Periodically we stopped to listen for chickadees and such. At one spot Don shouted he'd found a White-headed Woodpecker. I hadn't seen one since Big Bear Lake, circa 1986. I had just seen Don waltzing across the thick snow, but I had a weird feeling I was in for Mother Nature's arse-whooping were I to try crossing the same snow. I trod along the white fluff and sure enough - WHOMP! My right leg plunged into the snow, up to my knee! Had to have Don help me dig myself out. Bugger. Oh well, important thing is I got my White-headed Woodpecker photos.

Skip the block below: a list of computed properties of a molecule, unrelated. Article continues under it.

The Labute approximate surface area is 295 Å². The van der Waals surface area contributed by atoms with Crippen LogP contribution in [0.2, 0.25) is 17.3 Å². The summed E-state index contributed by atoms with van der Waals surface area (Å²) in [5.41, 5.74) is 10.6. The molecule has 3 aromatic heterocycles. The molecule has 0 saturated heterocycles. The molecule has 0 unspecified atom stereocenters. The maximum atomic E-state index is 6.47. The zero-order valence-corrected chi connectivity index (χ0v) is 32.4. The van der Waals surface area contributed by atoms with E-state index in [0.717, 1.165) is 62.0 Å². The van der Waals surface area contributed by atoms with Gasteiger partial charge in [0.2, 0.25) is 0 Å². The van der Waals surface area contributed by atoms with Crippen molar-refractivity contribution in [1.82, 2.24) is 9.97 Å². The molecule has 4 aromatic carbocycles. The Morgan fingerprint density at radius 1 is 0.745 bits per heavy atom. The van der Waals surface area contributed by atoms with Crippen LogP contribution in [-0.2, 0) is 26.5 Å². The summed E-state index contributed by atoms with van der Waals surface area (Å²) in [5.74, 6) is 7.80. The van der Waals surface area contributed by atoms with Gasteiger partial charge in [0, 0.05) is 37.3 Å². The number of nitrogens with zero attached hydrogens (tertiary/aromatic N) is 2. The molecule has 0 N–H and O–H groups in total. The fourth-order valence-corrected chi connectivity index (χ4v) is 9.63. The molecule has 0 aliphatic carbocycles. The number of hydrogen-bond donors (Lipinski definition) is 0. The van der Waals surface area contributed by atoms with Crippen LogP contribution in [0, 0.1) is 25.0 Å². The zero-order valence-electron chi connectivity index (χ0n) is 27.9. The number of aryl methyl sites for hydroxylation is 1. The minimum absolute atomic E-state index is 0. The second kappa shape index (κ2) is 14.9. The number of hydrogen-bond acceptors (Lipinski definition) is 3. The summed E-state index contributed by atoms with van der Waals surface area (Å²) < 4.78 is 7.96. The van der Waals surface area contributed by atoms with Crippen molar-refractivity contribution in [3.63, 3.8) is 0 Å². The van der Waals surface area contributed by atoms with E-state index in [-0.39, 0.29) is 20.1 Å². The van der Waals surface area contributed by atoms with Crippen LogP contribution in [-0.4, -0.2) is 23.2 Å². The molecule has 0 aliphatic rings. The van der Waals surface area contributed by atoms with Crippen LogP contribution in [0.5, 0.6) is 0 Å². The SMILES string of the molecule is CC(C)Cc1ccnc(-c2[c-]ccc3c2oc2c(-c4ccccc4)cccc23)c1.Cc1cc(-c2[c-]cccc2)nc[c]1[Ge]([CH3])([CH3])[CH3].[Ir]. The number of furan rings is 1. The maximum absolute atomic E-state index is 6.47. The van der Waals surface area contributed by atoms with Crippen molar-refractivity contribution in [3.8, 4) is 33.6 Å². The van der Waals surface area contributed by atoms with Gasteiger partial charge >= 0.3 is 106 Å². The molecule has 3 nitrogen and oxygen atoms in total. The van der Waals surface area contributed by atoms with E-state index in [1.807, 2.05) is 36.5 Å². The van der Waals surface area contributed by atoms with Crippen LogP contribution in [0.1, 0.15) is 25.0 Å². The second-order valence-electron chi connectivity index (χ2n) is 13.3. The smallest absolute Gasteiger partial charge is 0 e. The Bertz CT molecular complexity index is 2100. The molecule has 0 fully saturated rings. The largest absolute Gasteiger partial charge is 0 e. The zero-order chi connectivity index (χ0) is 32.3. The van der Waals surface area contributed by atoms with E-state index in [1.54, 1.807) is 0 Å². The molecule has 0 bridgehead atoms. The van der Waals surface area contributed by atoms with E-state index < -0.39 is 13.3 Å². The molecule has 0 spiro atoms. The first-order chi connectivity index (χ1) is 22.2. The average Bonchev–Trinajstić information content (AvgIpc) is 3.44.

White-headed Woodpecker

Ok, not the singularly most impressive woodpecker you've ever seen - plus it's a female so it lacked a red patch on the back of its noggin. T'wern't much more up there besides all sorts of people playing in the snow but we did squeeze in some chickadees, nuthatches and one Townsend's Solataire (think 'robin in grey pajamas').

Tree Worshipper

It was getting dark by the time we left. Amazing how fast a day shoots by when you're having fun.

SIERRA DUSK

Friday, February 15, 2008

Upcoming Great Crane Chase -2008

[Management regrets Ms. Miller has been negligent in updating this blog. Yes, she did have the flu for a week ½, and yes, we know, she has a hoarse voice, but does her voice in any way involve movement of her fingers? Does a flood of flu antibodies in her body somehow disconnect her brain? We think not. Ms. Miller will be entering posts till she catches up with herself, or catches cold - which ever comes first.]